In 1940, the federal government introduced the Unemployment Insurance Act, which represented a sea-change in Canadian social security arrangements. Unemployment Insurance was Canada's first national social-insurance program (Workmen's Compensation programs were provincial initiatives covering a much smaller segment of the work force for work-related injury, sickness and death). The program's introduction in 1940 was linked to the mobilization of labour, a key element in the war effort. The war effort also resulted in the appearance of the Marsh report of 1943, part of the federal government's plans for postwar reconstruction, and also a morale-building exercise for a country that was experiencing full employment and whose people were telling the politicians that a return to the conditions of the 1930s following the war would not be tolerated. The Report on Social Security for Canada (the Marsh report) provided a blueprint for a comprehensive social-security system built upon a foundation of full employment. It emphasized the use of contributory social insurance to protect the worker against a range of risks to income complemented by a universal system of public health insurance. Although the report had caught the imagination of the country, it was too radical for the federal government, which proceeded to bury it. One suggestion from the Marsh report was selected as a plank for the Liberal Party in the federal election expected in 1945. Thus the introduction of Family Allowances in 1945 helped the Liberals to another five years as government.

In 1945 the federal government offered its own social-security plan (the Green Book proposals) to the provinces. References to the Marsh report were conspicuous in their absence. In a squabble over revenue-sharing the two levels of government abandoned the plan, which included a cost-shared medical and hospital insurance scheme, federal assumption of old-age pensions at age 70 and a cost shared plan for pensions at ages 65-69, plus federal responsibility for those unemployed who could not qualify for UI benefits.

Parts of the Green Book proposals were resurrected in 1951, when a universal old-age pension at age 70 was instituted, replacing the 1927 legislation and the hated means-test. However a cost-sharing agreement to pay a needs-tested old-age pension to Canadians age 65-69 kept 19th-century poor-law attitudes alive until they were gradually expunged beginning in 1965. What governments were doing at this time was simply filling in the gaps in Canada's social-security system, in response to the strongest political pressure groups. Any notion of comprehensive, coordinated social-security planning was abandoned, and the system grew haphazardly, largely in response to the political winds of the day.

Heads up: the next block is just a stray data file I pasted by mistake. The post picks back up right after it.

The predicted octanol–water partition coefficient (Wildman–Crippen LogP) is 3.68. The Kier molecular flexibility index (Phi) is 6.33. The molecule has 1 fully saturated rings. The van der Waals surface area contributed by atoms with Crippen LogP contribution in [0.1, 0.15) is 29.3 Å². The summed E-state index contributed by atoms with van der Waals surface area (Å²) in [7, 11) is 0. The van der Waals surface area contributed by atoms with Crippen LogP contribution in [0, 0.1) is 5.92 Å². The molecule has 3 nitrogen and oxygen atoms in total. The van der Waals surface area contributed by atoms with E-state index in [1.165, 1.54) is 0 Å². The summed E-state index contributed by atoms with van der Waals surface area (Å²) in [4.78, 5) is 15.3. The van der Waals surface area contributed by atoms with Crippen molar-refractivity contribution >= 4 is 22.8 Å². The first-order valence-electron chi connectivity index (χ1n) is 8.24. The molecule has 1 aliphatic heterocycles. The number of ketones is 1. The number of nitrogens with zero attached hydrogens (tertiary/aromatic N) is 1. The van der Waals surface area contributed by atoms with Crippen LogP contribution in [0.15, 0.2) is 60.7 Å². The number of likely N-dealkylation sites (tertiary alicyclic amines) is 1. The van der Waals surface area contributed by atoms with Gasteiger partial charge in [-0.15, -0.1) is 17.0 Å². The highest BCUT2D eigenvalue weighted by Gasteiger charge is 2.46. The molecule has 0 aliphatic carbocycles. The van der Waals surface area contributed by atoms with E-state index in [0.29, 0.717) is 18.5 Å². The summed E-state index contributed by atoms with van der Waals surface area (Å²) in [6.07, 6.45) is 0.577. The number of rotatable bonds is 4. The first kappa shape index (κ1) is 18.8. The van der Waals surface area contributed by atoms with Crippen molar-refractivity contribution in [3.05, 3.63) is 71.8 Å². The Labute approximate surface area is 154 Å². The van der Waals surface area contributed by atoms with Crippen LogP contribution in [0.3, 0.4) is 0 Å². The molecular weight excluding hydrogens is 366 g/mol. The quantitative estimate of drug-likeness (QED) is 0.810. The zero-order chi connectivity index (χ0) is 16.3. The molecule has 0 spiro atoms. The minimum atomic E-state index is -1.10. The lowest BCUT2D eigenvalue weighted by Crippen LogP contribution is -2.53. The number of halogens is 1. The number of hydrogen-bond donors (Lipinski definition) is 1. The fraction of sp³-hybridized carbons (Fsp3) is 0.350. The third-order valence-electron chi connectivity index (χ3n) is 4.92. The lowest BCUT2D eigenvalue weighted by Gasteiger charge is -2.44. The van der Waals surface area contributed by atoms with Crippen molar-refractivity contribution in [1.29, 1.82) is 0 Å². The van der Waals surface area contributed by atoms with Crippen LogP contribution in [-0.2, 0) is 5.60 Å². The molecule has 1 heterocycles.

Universal Health Care

Access to health care, always a problem for the poor, became a problem for a majority of Canadians during the Great Depression. Saskatchewan's highly successful hospital insurance plan, which covered every Saskatchewan resident, was launched in 1945. It prompted residents in other provinces to seek similar protection. In 1957 the federal government agreed to share in the cost of provincial hospital insurance programs, and by 1961 all 10 provinces had provided them. The Saskatchewan government, again a pioneer, introduced a universal, tax-supported, publicly administered medical care insurance plan in 1962, the first province or state in North America to do so.

In 1966, the federal government passed the Medical Care Act, according to which it would contribute to provincial medical care insurance. By 1971, all provinces were participating under the terms of the legislation (see HEALTH POLICY).

Action to Improve Pensions

In 1965, the federal government passed the CANADA PENSION PLAN, which provided social-insurance protection for retirement, disability and the provision of survivors' benefits. A national program (with the exception of Québec, which legislated the equivalent QUÉBEC PENSION PLAN), it meant that workers did not lose their membership when changing jobs or moving to another province. It was also the first Canadian social-security program to provide for automatic increases in benefits in accordance with increases in the cost of living (see OLD-AGE PENSION).

Social Security in the 1980s

The 1980s proved to be a testing time for Canada's social-security system. The decade began with double-digit inflation followed by the most severe economic recession (1981-83) since the 1930s. The result was high unemployment, reduced economic growth, a sharp decline in tax revenue with a corresponding increase in government deficits. These circumstances led provincial and federal governments to carefully scrutinize spending on social-security programs and put forward cost-containment proposals. Universal programs such as family allowance and old-age pensions were viewed by some as extravagant in the existing economy, and there were calls for cutbacks to unemployment insurance even as the national rate of unemployment exceeded 11 per cent. Proposals to redesign Canadian social security began to appear.

Canada Health Act

In the opinion of many observers, the medicare system's goal of providing unfettered access to a comprehensive range of medical services was being increasingly jeopardized in the early 1980s by the practice of extra billing by doctors and the imposition of hospital user fees by some provinces. These practices represented an attempt to compensate for the increasing stringency of both federal and provincial health budgets.

In 1984, with the support of all political parties, the federal government acted to stem the erosion of universal accessibility by passing the Canada Health Act, which reasserted the principle of universal access by requiring the provinces, as a condition for receiving the federal share of provincial health-care costs, to eliminate hospital user fees and extra billing by physicians. Furthermore, health economists argued that a better allocation of existing resources was possible. An attempt to introduce a two-tier system of medical care in Canada was rebuffed by the Canadian public and the system of medicare remains, though it continues to be an issue of great debate debate, particularly as the Baby Boomers age.